Just-In-Time Adjustments to Prevent Supply Chain Interruptions
The COVID-19 pandemic and resulting supply chain issues (and near-disasters) raised many concerns and theories about the just-in-time (JIT) approach. Some experts believe these issues exposed serious flaws in JIT, signaling the beginning of the end, while others went as far as saying JIT actually caused the issues.
The question for manufacturers that have been using JIT is what to do next. Do you abandon it, and if not, how do you prevent those problems from occurring again? While we hope not to experience another COVID-like event again in the near future, there will always be disruptive events, from natural occurrences like hurricanes and ice storms to man-made problems like political upheavals, to contend with.
Before deciding what to do, it’s important to determine if JIT was part of the problem. Are there flaws that can’t be overcome? Are they pointing to even bigger flaws with the Lean philosophy overall?
No one who is a fan of JIT would argue about its benefits. Done correctly, it helps align production, eliminate waste, and forecast demand accurately. It saves money by lowering inventory costs, raising production quality, and reducing waste.
However, JIT is sensitive to errors and disruptions, which has perhaps never been more evident than throughout the COVID-19 pandemic. While demand for some products dropped dramatically (cars), it went sky high for others (toilet paper and masks). Nearly everything produced in China was immediately impacted for some time. Concerns about workplace safety slowed or stopped production altogether. All of this—and on a global scale.
To say JIT’s sensitivity and agility were tested is an understatement. And it’s no surprise that many manufacturers became less risk tolerant and moved to a less risky, “just-in-case” approach over the past year and are wondering if they should stick with that moving forward.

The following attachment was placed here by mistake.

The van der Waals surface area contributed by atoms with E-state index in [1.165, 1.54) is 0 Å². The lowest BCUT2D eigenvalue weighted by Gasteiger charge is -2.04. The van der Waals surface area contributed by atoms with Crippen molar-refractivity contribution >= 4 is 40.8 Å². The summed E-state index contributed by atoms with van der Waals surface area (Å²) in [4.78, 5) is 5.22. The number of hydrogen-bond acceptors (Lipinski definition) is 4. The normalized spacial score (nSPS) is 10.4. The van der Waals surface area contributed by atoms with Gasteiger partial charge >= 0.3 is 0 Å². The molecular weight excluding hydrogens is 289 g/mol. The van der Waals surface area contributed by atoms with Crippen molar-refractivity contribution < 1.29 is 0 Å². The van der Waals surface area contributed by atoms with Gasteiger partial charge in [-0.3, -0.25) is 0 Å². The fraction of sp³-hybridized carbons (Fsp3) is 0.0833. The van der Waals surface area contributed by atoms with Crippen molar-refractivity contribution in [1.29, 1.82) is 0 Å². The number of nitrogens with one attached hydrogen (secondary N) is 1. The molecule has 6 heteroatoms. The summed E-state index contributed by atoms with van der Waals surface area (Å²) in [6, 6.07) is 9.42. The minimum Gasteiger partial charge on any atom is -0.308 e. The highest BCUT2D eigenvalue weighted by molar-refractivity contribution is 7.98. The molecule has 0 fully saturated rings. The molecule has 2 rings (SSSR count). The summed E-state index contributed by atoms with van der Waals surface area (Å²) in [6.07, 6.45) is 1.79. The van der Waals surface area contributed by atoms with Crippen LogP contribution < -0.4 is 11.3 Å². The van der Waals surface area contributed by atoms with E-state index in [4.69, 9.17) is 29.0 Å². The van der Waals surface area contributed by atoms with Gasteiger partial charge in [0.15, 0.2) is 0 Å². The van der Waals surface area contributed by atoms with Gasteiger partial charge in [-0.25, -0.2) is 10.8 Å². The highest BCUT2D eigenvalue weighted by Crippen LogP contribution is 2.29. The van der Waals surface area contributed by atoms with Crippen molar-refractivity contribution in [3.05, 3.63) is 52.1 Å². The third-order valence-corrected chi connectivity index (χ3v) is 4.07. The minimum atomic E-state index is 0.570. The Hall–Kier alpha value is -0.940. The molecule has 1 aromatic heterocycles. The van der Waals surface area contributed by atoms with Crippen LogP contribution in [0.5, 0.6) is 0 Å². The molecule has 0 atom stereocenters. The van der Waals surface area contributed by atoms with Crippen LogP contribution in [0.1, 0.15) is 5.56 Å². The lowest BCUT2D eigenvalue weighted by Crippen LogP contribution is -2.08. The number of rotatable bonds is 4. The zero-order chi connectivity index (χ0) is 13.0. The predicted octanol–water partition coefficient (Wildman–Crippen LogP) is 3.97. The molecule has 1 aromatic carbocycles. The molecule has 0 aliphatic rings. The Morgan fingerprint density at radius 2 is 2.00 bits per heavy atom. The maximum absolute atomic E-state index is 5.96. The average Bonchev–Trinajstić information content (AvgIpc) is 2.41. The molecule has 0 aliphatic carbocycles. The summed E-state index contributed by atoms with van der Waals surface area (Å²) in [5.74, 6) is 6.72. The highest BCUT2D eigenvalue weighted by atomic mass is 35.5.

However, was that a failure of JIT (or Lean), or was it a failure to understand how it should be approached and applied? Perhaps the “failure” was in the fact that JIT has slowly become a set of tools rather than a philosophy, becoming too rigid and isolated. As one expert said in iSixSigma, “Rigidly applying an East Asian car manufacturing principle from the 1950s to a modern-day global supply chain without questioning the context” is not very logical.
The idea is to take the Lean mindset and use JIT as a starting point—with the idea that it needs to be adapted to today’s conditions, continuously identifying problems and continuously improving—addressing anything that is getting in the way of 100 percent efficiency and quality, not just striving for zero inventory.
But this is not a discussion about blame; it’s an opportunity to examine what has happened over the past year, determine how to apply the Lean philosophy to avoid those issues in the future—and how to use JIT in that application. Nearly every aspect of our lives changed as a result of COVID, forcing us to examine how we do everything. We learned how to adjust our routines, and we learned that some things that added value before are no longer necessary now—they are “waste” and should be disposed of or at least re-evaluated. The same goes for how manufacturers look at the supply chain, how we operate, and how we manage our inventory.
While the just-in-case approach was a logical course for companies to stabilize their supply chains and be in a better position to assess possible disruptions in the future with structured responses to risk, experts agree that this is not a sustainable long-term approach. When we go back to business as usual, JIT strategies will put those who have not abandoned them back on top, helping them leverage their competitive edge. In fact, many experts agree that a balance between these two strategies is a very viable solution.
The key is technology. The right technologies—which provide end-to-end supply chain visibility and provide the ability to react to a dynamic supply chain landscape and make adjustments to and implement backups for vulnerable areas of the supply chain—will drive efficiency and enable a leaner, more responsive and resilient structure. And the companies that adopt these technologies will be in a much better position to deal with disruptions—which will, in turn, pave the way to the next generation of JIT.
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